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Kayla E. Boehm and Kevin C. Miller

. Hyperthermic females cooled 83% faster than hyperthermic males. Abbreviations: BSA/LBM, body surface area-to-lean body mass ratio; BSA/M, body surface area-to-mass ratio; CWI, cold-water immersion; EHS, exertional heat stroke; ht, height; IWI, ice water immersion; LBM, lean body mass; T rec , rectal

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Radamés M.V. Medeiros, Eduardo S. Alves, Valdir A. Lemos, Paulo A. Schwingel, Andressa da Silva, Roberto Vital, Alexandre S. Vieira, Murilo M. Barreto, Edilson A. Rocha, Sergio Tufik and Marco T. de Mello

Context:

Body-composition assessments of high-performance athletes are very important for identifying physical performance potential. Although the relationship between the kinanthropometric characteristics and performance abilities of Olympic swimmers is extremely important, this subject is not completely understood for Paralympic swimmers.

Objective:

To investigate the relationship between body composition and sport performance in Brazilian Paralympic swimmers 6 mo after training.

Design:

Experimental pre/posttest design.

Setting:

Research laboratory and field evaluations of swimming were conducted to verify the 50-m freestyle time of each athlete.

Participants:

17 Brazilian Paralympic swim team athletes (12 men, 5 women).

Main Outcome Measures:

Body-composition assessments were performed using a BOD POD, and swimming performance was assessed using the 50-m freestyle, which was performed twice: before and after 6 mo of training.

Results:

Increased lean mass and significantly reduced relative fat mass and swimming time (P < .05) were observed 6 mo after training. Furthermore, a positive correlation between body-fat percentage and performance (r = .66, P < .05) was observed, but there was no significant correlation between body density and performance (r = –.14, P > .05).

Conclusions:

After a 6-mo training period, Paralympic swimmers presented reduced fat mass and increased lean body mass associated with performance, as measured by 50-m freestyle time. These data suggest that reduced fat-mass percentage was significantly correlated with improved swimming performance in Paralympic athletes.

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Christine L. Wells and Steven P. Hooker

Physiological variables identified as important factors in athletic performance are discussed in relation to the spinal cord injured (SCI) athlete. These include body composition, pulmonary function, cardiorespiratory efficiency, muscular strength and endurance, and anaerobic power. SCI athletes are less fat and have a larger lean body mass than nonathletes, and male SCI are less fat than female SCI. Static lung volumes are usually below normal values in SCI subjects, but athletic SCI subjects tend to have higher values than sedentary SCI. Sedentary SCI subjects have lower aerobic power (O2max) than the general able-bodied (AB) sedentary population on tests of arm cranking or wheelchair ergometry. Low-lesion paraplegics generally achieve O2max values comparable to AB subjects. O2max is inversely related to level of injury, that is, the higher the SCI, the lower the O2max. However, elite SCI athletes are capable of achieving very high levels of O2max during arm exercise. SCI subjects respond well to strength and muscular endurance training. Paraplegic subjects achieve higher anaerobic power scores than quadriplegic subjects. Increases in O2max occur at about the same magnitude as in AB subjects. The required intensity level appears to be about 70–80% of maximal heart rate reserve.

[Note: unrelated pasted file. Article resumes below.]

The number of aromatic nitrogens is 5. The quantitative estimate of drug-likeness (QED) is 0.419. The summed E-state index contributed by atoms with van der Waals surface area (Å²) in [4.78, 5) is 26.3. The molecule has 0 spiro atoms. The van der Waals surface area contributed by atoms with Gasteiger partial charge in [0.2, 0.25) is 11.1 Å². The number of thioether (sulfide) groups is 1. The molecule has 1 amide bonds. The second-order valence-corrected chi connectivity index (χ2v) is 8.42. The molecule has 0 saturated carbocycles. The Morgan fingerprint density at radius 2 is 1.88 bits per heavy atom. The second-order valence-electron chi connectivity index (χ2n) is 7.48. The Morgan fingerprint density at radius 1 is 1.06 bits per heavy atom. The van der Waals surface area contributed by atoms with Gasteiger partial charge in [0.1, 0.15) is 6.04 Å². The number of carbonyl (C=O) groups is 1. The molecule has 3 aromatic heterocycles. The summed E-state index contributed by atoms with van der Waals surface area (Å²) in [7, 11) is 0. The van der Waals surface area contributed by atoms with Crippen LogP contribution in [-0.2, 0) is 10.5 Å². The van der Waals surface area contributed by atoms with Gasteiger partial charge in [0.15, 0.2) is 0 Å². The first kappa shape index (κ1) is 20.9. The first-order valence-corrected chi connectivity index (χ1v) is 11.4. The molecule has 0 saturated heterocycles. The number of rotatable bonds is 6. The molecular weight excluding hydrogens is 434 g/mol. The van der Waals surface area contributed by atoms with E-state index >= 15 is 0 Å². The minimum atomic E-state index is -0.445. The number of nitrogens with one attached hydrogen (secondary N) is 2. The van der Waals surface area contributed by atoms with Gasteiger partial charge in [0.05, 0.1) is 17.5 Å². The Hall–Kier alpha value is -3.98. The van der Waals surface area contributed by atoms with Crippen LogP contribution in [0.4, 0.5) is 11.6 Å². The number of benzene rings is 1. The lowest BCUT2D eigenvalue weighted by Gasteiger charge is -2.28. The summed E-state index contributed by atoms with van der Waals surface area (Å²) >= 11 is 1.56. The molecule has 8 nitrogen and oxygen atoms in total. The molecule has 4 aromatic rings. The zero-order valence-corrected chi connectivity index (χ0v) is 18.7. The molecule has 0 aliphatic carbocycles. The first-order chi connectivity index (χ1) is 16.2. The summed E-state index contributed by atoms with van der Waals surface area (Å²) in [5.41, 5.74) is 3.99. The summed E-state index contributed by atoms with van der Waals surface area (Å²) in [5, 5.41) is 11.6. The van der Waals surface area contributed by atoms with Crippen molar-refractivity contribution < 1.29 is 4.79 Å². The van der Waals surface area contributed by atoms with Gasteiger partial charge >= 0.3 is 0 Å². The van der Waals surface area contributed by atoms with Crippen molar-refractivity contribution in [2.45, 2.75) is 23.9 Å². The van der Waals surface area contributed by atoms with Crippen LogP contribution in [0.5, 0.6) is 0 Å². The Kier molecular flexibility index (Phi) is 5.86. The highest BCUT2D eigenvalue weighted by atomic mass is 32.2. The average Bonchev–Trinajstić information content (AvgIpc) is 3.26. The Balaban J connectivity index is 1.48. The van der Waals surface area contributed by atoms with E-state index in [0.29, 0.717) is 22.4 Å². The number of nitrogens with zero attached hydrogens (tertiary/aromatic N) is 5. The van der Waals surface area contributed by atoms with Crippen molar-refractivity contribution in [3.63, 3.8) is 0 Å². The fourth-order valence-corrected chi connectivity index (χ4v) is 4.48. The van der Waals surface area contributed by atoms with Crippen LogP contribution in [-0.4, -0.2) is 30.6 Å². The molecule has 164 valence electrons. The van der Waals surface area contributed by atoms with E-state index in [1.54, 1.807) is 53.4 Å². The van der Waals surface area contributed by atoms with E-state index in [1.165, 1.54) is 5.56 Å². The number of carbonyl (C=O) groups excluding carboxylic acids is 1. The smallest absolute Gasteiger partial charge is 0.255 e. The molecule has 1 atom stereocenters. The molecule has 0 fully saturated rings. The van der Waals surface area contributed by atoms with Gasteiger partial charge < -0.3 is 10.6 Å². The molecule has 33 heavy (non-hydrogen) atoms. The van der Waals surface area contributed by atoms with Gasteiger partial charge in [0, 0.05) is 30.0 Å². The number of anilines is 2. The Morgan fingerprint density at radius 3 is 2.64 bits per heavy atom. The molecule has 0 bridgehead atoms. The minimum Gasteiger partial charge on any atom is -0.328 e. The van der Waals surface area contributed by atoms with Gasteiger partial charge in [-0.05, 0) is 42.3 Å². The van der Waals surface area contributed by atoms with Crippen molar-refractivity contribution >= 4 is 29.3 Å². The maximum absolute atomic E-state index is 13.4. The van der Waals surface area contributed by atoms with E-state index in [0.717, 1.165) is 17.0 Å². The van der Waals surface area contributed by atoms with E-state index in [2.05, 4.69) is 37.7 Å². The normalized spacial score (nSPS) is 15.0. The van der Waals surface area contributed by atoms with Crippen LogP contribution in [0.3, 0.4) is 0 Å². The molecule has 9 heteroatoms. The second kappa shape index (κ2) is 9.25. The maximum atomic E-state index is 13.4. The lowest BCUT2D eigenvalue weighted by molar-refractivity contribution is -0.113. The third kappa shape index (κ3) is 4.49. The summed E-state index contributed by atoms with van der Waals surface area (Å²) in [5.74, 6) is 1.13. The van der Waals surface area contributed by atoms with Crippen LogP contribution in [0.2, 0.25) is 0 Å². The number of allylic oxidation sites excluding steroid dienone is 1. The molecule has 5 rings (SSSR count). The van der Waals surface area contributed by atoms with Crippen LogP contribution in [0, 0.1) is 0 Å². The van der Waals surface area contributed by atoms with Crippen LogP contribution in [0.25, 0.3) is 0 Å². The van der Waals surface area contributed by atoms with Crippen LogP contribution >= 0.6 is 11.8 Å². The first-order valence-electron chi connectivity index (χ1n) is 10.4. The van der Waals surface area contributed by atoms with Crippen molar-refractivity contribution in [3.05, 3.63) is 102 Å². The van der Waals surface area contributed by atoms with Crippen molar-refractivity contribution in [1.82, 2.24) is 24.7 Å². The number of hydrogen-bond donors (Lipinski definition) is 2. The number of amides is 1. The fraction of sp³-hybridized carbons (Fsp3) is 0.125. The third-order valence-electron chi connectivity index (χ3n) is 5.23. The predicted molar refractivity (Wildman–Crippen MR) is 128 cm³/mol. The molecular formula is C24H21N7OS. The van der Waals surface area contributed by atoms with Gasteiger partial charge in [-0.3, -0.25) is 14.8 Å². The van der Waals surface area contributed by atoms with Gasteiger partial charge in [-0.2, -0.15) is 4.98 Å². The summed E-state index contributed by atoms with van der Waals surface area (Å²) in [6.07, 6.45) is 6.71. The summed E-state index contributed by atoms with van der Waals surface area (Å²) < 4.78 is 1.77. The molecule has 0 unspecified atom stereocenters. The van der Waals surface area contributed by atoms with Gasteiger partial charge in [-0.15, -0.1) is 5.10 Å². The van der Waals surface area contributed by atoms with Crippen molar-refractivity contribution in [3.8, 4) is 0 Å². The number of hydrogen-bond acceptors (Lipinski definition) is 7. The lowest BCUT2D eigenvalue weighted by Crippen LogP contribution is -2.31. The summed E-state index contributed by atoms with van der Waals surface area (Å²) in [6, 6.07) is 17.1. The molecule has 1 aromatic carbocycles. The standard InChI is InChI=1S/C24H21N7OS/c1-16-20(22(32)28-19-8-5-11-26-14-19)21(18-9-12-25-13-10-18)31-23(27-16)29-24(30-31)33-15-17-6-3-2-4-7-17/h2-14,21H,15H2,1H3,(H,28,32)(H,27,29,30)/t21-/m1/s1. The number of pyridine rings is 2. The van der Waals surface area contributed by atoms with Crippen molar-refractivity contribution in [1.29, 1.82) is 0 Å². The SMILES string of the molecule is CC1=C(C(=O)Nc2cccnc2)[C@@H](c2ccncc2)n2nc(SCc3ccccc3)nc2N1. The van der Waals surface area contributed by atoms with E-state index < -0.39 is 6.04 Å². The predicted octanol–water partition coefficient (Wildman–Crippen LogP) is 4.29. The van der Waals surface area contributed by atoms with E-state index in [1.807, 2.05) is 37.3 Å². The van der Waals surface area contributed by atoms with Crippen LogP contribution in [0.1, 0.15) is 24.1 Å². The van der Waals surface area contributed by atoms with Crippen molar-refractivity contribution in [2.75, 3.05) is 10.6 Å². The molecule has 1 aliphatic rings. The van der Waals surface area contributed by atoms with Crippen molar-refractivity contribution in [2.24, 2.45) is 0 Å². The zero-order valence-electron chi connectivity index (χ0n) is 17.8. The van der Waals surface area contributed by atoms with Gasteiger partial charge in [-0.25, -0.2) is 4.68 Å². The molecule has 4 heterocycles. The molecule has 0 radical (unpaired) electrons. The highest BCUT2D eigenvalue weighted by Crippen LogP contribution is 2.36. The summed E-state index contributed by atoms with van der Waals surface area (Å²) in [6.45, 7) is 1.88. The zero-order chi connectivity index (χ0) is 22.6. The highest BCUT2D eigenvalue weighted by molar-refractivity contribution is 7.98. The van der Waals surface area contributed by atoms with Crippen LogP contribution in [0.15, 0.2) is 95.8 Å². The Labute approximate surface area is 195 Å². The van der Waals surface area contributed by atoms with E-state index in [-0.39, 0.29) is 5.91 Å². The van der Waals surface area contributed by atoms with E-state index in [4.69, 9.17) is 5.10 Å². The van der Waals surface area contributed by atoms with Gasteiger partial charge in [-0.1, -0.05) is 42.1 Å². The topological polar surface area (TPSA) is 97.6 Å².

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Rodrigo Rodrigues Gomes Costa, Rodrigo Luiz Carregaro and Frederico Ribeiro Neto

studies. 1 , 2 , 5 , 6 The TP, HP, and LP differ in several aspects, such as normalized strength by body mass, 7 peak torque, 7 , 8 and power. 8 However, other studies did not find significant differences in several outcomes for these groups, especially for HP and LP (eg, lean body mass), 9 fat, 9

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Dong-Sung Choi, Hwang-Jae Lee, Yong-II Shin, Ahee Lee, Hee-Goo Kim and Yun-Hee Kim

Med . 1980 ; 51 ( 8 ): 778 – 787 . PubMed ID: 7417144 7417144 12. Lai CC , Tu YK , Wang TG , Huang YT , Chien KL . Effects of resistance training, endurance training and whole-body vibration on lean body mass, muscle strength and physical performance in older people: a systematic

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Abby L. Cheng, John A. Merlo, Devyani Hunt, Ted Yemm, Robert H. Brophy and Heidi Prather

female youth ice hockey athletes who had reached menarche compared with those who had not, with an incidence rate ratio of 4.1 (95% CI, 1.0–16.8). These findings are notable because although BMI is not an ideal measure of fat versus lean body mass, body composition is modifiable and further investigation

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Hyunjae Jeon, Melanie L. McGrath, Neal Grandgenett and Adam B. Rosen

alignments, patellar position, patellar laxity, and lean body mass. References 1. Crossley KM , Thancanamootoo K , Metcalf BR , Cook JL , Purdam CR , Warden SJ . Clinical features of patellar tendinopathy and their implications for rehabilitation . J Orthop Res . 2007 ; 25 ( 9 ): 1164

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Robert S. Thiebaud, Takashi Abe, Jeremy P. Loenneke, Tyler Garcia, Yohan Shirazi and Ross McArthur

.1371/journal.pone.0052843 10. Thiebaud RS , Loenneke JP , Fahs CA , et al . The effects of elastic band resistance training combined with blood flow restriction on strength, total bone-free lean body mass and muscle thickness in postmenopausal women . Clin Physiol Funct Imaging . 2013 ; 33 ( 5